At the end of a long day on the trail, when everyone gathers around the campsite to cook and converse, no one wants to be the person nodding and smiling awkwardly. Instead, learn the lingo and get in the conversation by giving our hiking dictionary a read. As with any compilation such as this, it will forever be a work in progress, and we’ve surely missed more than a few terms. Please get your suggestions on the list by commenting below or completing our contact form. Don’t forget to include your name, and, if you’d like, a social media profile we can reference to give you full credit.
Alpine Zone — A high-altitude mountainous ecozone devoid of trees where rare and fragile alpine vegetation — often called alpine tundra — grows.
AMC — Acronym for Appalachian Mountain Club.
AT — Acronym for Appalachian Trail.
Bivy — Short for bivouac sack, bivies are small, lightweight and waterproof structures intended to provide space/weight efficiency over a tent while maintaining protection from the elements.
Blaze — The six-inch paint swath appearing mostly on trees and rocks to mark the trail. Blaze colors vary from trail to trail, but remain constant throughout a trail. The most famous of which is the Appalachian Trail’s white blaze. Two blazes, one displaying on top of the other, indicate a change in direction.
Blue Blazing — An act of “cheating” on the Appalachian Trail where hikers take side trails as shortcuts.
Book Time — The estimated amount of time to complete a hike as suggested by the guide book. Northeast Hikes also lists times on each of our trail reviews. Before hitting any of the trails found on this site, please read our trail rating policy.
Cairn — Rock piles used above treeline to mark the trail.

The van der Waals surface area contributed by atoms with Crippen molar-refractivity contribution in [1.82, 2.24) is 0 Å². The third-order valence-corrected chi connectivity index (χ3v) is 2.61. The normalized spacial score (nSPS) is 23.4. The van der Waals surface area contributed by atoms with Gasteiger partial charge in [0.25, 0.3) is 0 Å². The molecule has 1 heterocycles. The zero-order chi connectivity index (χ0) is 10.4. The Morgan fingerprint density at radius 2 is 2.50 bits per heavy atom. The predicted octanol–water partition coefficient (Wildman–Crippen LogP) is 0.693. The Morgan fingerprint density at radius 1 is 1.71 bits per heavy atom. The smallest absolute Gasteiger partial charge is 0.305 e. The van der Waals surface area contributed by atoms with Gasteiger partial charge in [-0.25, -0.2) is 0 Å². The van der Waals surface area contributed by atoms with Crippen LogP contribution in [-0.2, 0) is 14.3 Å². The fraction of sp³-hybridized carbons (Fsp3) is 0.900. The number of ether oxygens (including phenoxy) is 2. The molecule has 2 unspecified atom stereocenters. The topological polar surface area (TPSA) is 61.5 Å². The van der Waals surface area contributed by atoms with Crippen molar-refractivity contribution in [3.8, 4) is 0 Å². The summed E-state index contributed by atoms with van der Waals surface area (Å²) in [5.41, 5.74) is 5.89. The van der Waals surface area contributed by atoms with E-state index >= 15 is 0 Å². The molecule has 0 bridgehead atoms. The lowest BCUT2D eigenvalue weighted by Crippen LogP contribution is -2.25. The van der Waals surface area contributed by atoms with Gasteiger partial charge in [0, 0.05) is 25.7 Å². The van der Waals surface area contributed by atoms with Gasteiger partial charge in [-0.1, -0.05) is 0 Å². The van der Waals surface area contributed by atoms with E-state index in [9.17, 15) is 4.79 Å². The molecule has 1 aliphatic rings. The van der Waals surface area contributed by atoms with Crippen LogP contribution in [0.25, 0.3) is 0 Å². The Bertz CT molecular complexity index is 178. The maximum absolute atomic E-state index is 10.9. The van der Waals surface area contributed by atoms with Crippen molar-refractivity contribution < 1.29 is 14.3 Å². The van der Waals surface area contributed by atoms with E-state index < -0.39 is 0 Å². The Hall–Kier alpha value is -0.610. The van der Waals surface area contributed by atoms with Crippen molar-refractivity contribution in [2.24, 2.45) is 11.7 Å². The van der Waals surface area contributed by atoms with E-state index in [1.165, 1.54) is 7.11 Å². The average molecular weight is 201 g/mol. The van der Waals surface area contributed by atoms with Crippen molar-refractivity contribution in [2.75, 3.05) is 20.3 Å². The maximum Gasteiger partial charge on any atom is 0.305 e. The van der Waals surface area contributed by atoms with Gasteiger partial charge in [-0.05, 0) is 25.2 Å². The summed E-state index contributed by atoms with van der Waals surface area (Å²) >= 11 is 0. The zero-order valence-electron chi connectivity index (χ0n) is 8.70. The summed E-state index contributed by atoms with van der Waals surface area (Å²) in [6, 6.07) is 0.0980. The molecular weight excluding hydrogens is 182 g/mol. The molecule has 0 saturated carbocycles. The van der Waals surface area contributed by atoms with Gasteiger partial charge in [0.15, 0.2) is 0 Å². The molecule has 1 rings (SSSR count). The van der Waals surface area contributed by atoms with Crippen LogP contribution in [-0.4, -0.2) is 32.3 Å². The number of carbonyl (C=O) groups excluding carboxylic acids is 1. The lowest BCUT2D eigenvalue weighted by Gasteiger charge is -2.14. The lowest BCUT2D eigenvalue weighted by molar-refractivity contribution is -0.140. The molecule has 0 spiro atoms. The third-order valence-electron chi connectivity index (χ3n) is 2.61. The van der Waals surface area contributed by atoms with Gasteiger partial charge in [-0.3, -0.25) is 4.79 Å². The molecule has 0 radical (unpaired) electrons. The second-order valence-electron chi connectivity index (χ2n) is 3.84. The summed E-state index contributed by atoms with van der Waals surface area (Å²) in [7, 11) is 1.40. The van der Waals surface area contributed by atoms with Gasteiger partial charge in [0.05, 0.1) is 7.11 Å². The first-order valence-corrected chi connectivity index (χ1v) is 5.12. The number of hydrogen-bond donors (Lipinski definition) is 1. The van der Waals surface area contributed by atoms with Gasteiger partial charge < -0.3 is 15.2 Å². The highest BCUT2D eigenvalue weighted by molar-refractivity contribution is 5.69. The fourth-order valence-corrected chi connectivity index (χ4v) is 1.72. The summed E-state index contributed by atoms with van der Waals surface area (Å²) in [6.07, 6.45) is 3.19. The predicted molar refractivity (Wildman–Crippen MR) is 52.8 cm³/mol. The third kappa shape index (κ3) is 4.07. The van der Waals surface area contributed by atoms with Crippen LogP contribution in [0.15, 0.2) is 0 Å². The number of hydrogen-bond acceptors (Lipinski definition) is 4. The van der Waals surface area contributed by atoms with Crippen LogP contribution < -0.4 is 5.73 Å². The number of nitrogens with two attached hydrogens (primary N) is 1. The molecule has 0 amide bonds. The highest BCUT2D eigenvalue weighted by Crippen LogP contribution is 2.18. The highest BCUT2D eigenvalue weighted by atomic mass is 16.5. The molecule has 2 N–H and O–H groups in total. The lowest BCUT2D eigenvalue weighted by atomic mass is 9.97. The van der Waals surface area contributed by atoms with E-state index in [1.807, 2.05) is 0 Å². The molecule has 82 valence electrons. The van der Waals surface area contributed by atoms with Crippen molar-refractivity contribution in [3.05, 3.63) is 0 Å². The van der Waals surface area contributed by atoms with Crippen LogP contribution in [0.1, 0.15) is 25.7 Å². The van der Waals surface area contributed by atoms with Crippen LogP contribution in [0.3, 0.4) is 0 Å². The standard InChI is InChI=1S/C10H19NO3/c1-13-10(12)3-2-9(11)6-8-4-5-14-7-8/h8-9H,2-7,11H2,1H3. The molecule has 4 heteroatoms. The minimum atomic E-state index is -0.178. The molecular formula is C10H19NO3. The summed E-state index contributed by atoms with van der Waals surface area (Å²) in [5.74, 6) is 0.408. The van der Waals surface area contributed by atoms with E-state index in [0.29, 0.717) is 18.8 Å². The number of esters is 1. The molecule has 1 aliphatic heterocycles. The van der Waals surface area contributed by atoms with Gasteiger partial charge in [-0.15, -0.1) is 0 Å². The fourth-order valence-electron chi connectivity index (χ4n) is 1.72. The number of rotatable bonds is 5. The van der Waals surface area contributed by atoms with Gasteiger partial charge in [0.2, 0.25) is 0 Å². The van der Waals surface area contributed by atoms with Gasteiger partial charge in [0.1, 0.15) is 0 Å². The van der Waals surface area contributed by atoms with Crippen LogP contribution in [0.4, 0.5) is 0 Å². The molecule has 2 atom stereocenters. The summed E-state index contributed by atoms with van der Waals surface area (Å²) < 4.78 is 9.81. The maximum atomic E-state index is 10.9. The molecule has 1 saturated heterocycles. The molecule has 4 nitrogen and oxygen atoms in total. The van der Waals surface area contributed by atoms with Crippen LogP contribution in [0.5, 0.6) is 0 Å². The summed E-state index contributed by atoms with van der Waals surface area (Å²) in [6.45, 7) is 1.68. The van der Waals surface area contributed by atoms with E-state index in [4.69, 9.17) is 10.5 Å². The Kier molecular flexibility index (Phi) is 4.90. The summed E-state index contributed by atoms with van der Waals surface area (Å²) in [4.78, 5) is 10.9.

Cirque — Per the Eastern Alpine Guide, “Cirques are mountain amphitheatres, surrounded by steep cliffs or slopes, with the open side facing downstream.” Most northeast cirques were formed by glacial melt in mountainside depressions. Tuckerman Ravine and Huntington Ravine on Mt. Washington are two of the most widely hiked cirques in New England. See also: Gulf.
Cowboy Camping — Camping “under the stars” without any form of shelter.
Day Hike — A single day hike.
DOC — Acronym for Dartmouth Outing Club.
Flip-Flopping — Hiking a trail in one direction for a period of time, then getting transport to the other end and finishing in the opposite direction. For example, NoBo Appalachian Trail thru hikers who realize they won’t make it to Katahdin before the October 15 deadline, will often get off trail and travel to Katahdin, and then complete their hike SoBo.
Grid, The — Hiking the New Hampshire 48 mountains during each month of the year for a total of 576 summits. Those who complete the grid are, in good nature, referred to as “gridiots.” See the rules, those who have completed The Grid, and download an application on the official Grid site.
Gulf — A common name for “cirques.” Also often referred to as “ravines.” Mt. Washington’s Great Gulf is the largest alpine cirque in New England. See also: Cirque.
Hanger — Someone who hammock camps.
Hut Hiking — In New Hampshire’s White Mountains, this refers to people who hike from one Appalachian Mountain Club hut to another in lieu of camping out. While significantly more expensive than traditional camping, hut hiking is popular amongst families as it lessens pack weight both in camping gear and food.
Krummholz — The stunted trees, typically conifers, that “grow” at treeline along alpine zones. From the German word meaning “twisted wood.” In eastern Canada krummholz is called “tuckamore.”